Losing my religion – or how I learned to start worrying and distrust the news…

 As the waves of Covid19 have ebbed and flowed over the past 10 months, I have become more and more fixated on the data that chart their course. Every afternoon, I check if the daily case, hospitalisation, death, and now vaccination numbers have been updated. I look at the curves, at regional patterns, at the maps that enable me to zoom in to my neighbourhood, and those where family and friends live. Every week I look out for the ONS infection survey, and for other surveys like the Imperial REACT study and the Kings College London’s ZOE symptom tracker.

Why am I doing this? I’m not sure it’s healthy behaviour. I am not an expert in interpreting epidemiological data; and much of the time I learn very little. The problem is that I find myself believing less and less what the government or most media outlets are telling me. I see a headline proclaiming that the lockdown is having no impact, even as cases are falling across the country, then another telling me the opposite 48 hours later. The next day a paper tells me that a new strain of coronavirus is more deadly (albeit with sly quote marks), while another news outlet tells me the question is still open.  The government cautiously suggests there is some evidence that lockdown is having an impact, when their own data show that case numbers have fallen by a third since the beginning of January.

At one level, this is not really surprising. The pandemic is a complex phenomenon, and its progress is the product of imperfectly understood pathology and the unpredictable behaviour of wearied humans, which is further complicated by delays of weeks between actions and effects. Different data may point in different directions, and reasonable people may disagree on interpretation.

But I worry that a lot of disagreement is not reasonable, but partisan. Online, the debate is polarised between presumed ‘covid deniers’ and alleged ‘lockdown lovers’. Passionate intensity reigns, and good faith arguments seem thin on the ground. When in early January I pointedto some limited evidence that case numbers seemed to be falling in the parts of the south east England that had been locked down since mid-December, I was corrected (rightly) for looking at case numbers rather than positivity rates (though the trend was sustained, so I was right even if accidentally), but I got the feeling that my real error was being on the wrong side of the argument, that I was suspected of trivialising the illness, or making a point for or against lockdowns.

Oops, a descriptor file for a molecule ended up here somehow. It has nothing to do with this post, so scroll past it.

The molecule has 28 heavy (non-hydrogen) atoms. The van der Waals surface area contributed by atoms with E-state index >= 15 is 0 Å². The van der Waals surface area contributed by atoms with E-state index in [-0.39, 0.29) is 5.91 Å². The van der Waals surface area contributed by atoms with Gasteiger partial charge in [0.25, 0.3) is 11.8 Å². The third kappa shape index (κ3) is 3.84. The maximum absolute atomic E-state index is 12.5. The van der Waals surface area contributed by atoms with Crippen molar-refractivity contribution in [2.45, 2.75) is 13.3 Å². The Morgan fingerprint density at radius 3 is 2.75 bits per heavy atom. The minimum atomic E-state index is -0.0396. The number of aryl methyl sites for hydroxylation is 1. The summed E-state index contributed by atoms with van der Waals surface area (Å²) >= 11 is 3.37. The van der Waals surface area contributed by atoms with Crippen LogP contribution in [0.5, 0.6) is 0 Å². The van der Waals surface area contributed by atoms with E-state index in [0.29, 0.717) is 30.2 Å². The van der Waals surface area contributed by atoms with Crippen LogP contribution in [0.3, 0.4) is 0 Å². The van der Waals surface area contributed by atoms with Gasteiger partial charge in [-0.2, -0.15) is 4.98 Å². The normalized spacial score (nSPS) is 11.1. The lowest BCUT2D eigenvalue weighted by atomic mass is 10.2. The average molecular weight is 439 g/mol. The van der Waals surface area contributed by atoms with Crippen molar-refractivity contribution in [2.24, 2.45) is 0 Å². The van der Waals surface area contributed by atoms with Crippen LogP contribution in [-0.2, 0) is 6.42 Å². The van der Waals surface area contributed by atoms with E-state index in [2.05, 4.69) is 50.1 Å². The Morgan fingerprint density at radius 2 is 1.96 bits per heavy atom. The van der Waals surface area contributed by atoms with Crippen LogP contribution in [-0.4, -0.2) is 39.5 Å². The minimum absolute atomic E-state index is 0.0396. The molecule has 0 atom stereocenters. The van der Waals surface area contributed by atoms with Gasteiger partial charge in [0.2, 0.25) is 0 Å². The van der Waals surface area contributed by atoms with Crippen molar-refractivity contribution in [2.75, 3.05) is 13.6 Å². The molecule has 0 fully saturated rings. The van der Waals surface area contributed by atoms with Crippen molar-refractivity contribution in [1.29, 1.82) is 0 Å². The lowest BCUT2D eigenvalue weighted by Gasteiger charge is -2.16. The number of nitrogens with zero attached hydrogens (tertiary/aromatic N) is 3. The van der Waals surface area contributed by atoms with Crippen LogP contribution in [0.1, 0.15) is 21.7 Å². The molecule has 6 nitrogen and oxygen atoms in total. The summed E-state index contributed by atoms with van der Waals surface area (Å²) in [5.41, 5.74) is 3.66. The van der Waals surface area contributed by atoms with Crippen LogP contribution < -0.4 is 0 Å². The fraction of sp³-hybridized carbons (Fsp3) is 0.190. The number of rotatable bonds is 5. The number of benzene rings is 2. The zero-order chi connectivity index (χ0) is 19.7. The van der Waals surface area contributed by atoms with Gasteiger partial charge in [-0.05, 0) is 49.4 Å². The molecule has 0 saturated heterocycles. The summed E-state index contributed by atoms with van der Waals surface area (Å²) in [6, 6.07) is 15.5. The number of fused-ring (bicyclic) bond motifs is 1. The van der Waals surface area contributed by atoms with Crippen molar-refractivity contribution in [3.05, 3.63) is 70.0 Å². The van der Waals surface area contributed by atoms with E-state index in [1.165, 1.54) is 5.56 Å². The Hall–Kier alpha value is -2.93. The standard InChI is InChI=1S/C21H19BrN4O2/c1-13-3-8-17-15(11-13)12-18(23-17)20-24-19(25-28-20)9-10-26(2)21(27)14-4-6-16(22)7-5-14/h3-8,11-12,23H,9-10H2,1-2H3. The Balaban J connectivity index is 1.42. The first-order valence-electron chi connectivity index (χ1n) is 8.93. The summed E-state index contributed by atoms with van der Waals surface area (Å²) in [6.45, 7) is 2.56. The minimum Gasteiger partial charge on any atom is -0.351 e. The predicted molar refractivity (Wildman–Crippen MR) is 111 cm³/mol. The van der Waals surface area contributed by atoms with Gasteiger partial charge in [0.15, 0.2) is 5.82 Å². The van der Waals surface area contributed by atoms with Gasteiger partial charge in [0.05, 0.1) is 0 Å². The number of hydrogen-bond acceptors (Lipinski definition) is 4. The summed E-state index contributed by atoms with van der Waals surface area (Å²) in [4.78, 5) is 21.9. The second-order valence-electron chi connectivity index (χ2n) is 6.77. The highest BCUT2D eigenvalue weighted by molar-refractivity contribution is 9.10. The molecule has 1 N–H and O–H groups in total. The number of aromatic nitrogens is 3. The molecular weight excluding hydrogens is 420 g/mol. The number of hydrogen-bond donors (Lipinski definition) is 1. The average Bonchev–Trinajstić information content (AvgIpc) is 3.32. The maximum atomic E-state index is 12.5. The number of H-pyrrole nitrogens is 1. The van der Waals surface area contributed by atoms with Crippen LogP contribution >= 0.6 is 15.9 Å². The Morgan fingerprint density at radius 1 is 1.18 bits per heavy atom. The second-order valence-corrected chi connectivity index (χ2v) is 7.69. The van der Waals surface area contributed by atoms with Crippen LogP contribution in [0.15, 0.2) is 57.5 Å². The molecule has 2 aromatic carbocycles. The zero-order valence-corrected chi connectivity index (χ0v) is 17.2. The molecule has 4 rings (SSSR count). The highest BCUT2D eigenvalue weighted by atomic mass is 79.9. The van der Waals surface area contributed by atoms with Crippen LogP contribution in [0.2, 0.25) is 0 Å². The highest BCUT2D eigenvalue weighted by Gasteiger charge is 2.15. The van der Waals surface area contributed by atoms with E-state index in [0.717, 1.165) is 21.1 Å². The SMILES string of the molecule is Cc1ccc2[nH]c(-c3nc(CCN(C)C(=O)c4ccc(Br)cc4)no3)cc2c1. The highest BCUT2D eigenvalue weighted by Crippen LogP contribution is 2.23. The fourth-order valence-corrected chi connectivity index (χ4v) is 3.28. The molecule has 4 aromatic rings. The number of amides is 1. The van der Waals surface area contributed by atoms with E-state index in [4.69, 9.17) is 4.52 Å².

So far, so Twitter. But the mass media are not much better. Rather than trying to offer level-headed analysis, some papers seem wilfully optimistic, others determined to find the clouds behind every silver lining. And Government, along with a BBC that has increasingly operated as state broadcaster during the crisis, seems to issue statements and information based primarily on their likely effect on behaviours, rather than on their accuracy.

I have mixed feelings about all this. I can actually understand and to some extent support the ‘behavioural’ approach taken by the government and the BBC. The last thing we need now is irrational optimism leading to reduced compliance with government restrictions. Even George Orwell saw the value of propaganda in war time; and if the enemy today is complacency and lockdown fatigue, then we cannot be surprised if the government uses every means to keep it at bay. 

But this approach has shaken or even corroded my faith in institutions (a faith that may have been too blindly given in the first place). I have always listened to politicians through a sceptical filter, but that filter is now applied to scientific advisors, academics and BBC journalists. Hearing them, I no longer simply expect to become better informed, but at some level suspect that I am being played, that the aim of the communication is behaviour modification (“a call to action” – or more likely inaction, these days) not enlightenment. 

Scepticism may be healthy, but when faith in institutions is eroded, all sorts of wild flights of fantasy can take its place. To paraphrase a quote attributed to GK Chesterton, when people stop believing in institutions, they don’t believe in nothing, but can believe in anything. Behaviour change communication may be entirely benign in intention, but it also risks fuelling conspiracy theories and sweeping distrust of experts. 

Meanwhile, I go back to the data, clicking on the charts every afternoon, trying to keep both optimism and pessimism in check as the pandemic rolls grimly on.

 

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